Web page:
Advertise with us or we will send your customers to your competitors is not a nice way to get people to advertise.
    4). The very size and SEO power of Yelp means that it’s pages are ranked above anything a single business can achieve. This has made small restaurant webpages almost obsolete.
    5). Do a google search for “Yelp complaints” and it will be very revealing.

  • http://www.garrowmediallc.com Dan

    I have tried Yelp as an advertiser for three different agency clients. What a joke and what a boiler room operation. I think it was Charlie Rose I first saw the CEO or COO of Yelp talking about how great the product is and how consumers and advertisers love it. The experience of setting up the trials was a total fiasco, once they obtained and charged my credit card there was virtually zero followup. I ended up chasing them for several months to get done what they had promised only to see horrific results. Not poor results, awful. It is amazing to me how Google’s algo continues to feed back trash results from sites like Yelp organically. It’s hard to believe that consumers are as ignorant to these mega marketing sites but obviously these models of enterprise work. It’s really pathetic that from Angie’s List to the BBB to Yelp that people really as so foolish they don’t see these for what they are….mega advertising platforms that can easily be manipulated. It’ll be interesting to see if Google can cleanup their search results with truly relevant content or if they will continue to be manipulated by the likes of Yelp and company.

  • http://www.CasinoPartyCA.com daniel

    BAN YELP !! ARE THEY HURTING YOUR BUSINESS TOO? Yelp FILTERS ALL MY POSITIVE REVIEWS. This has been going on for over a year. I have over 20 Positive reviews on Yelp at each of my locations in southern California. In last 10 years I have received less than a handful of complaints online. From 300-500 events a year with a 99.8 percent success rate. See the link below and ask yourself why Yelp has filtered these customer positive reviews. Did Yelp call you trying to extort money from your business just to show the positive reviews?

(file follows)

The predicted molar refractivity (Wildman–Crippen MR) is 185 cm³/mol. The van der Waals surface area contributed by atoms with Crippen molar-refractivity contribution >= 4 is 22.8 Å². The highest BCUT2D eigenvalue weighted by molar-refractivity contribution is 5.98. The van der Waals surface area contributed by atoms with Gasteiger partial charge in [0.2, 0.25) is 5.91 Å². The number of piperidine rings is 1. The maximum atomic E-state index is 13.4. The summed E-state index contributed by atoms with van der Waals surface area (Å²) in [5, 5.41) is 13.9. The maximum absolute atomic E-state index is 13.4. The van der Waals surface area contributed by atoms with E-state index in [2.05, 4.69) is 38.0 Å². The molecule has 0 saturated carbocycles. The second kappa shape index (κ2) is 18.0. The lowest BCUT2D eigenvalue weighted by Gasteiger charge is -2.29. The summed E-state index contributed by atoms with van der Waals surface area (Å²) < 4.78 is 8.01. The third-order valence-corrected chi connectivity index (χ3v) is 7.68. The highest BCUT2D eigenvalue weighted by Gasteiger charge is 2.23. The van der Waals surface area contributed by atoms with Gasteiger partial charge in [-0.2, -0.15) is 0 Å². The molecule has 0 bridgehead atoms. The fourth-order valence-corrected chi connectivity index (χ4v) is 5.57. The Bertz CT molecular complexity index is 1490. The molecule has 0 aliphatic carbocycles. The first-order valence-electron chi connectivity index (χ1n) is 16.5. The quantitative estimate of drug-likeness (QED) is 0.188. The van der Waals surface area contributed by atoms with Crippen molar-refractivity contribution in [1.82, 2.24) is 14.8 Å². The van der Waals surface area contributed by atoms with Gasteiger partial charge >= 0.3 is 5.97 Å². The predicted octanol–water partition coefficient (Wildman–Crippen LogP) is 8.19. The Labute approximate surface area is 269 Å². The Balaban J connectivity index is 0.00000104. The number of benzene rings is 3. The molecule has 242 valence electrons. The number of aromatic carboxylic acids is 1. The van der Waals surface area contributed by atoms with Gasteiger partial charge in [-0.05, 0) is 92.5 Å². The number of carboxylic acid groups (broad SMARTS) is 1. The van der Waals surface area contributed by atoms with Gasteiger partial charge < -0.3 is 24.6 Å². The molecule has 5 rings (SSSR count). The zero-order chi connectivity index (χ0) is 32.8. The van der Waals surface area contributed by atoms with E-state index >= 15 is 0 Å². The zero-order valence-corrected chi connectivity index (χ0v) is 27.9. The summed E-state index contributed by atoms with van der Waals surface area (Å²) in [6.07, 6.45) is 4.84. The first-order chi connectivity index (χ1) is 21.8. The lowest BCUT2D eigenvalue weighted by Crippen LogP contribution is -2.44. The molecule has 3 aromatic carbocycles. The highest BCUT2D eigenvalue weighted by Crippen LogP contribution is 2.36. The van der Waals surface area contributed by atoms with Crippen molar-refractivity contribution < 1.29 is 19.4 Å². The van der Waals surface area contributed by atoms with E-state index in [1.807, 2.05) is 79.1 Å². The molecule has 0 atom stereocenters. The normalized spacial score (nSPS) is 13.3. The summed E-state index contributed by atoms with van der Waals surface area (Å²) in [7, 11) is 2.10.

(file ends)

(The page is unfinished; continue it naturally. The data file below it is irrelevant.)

http://www.yelp.com/filtered_reviews/iBADWmwy6vQXvGITdlvxrQ/captcha

  • http://www.DaltonPhoto.com rick

    I am a wedding photographer, and got a negative and libelous review on Yelp from a wedding I photographed over 5 years earlier. While I made a mistake at the wedding, it wasn’t near as bad as described. I replied to the negative review, and within a week or so, Yelp deleted their negative review.

    When I see my Yelp numbers, I don’t see alot of traffic via the Yelp site, so that is a bit disappointing, but I am not a paid advertiser.

  • http://www.ChefLeeZ.com Chef LeeZ

    We tried today become a member and could not sign up error message “Yelp is overworked right now”. We’ve signed up for a hundred similar accounts and never before encountered such a message. It also looks like YELP is restricted to Canada and USA business listings.

  • Christie

    Yelp is horrible. They are nothing more than the online equivalent of the mafioso. I know many small business owners who, not being to afford to advertise with them, suddenly see positive reviews disappear. I had positive reviews for my business, legitimate reviews, filtered for no reason. I could never get an explanation from Yelp other than their standard line, ‘we have our model’ or whatever it is they say to justify their nonsense. I do not trust anything from them, whatsoever.

    • Charlie

      Cristy-

      I hit your thumbs down by mistake and tried to fix it and did it again. Sorry.

      Yelp is horrible!

  • http://www.linkyiwu.com/ Yiwu

    YELP? have no good impression with it…O..

  • http://www.villagecab.com VillageCab

    What about YELP? Well, we are a what one might term a Micro business that has been slugging it out, in what every knows has been a rigorous economy, since 2004. When our Yelp page was “free” it seemed to be a fair representer of both GOOD & BAD commentaries…BUT within 24 hours of becoming a PAYING premium subscriber paying over $250 per month ( which is huge for a small fish like us ) ALL of our 5 STAR comments DISAPPEARED (to the almost invisible Filtered Page) and only our 2 and 1 star commemts remained. So, we were in effect Paying for TOP SPOT in order to show ourselves off as a LOW STAR business. so all I have to say is that YELP for us has proven itself to be a Captain of the BAIT & SWITCH starship, out to swagger its own name and force us to pay and then worry about an image that THEY manipulate with their Secret Sauce algorithms. for us, THEY have turned out to be a DESPICABLE marketing mistake.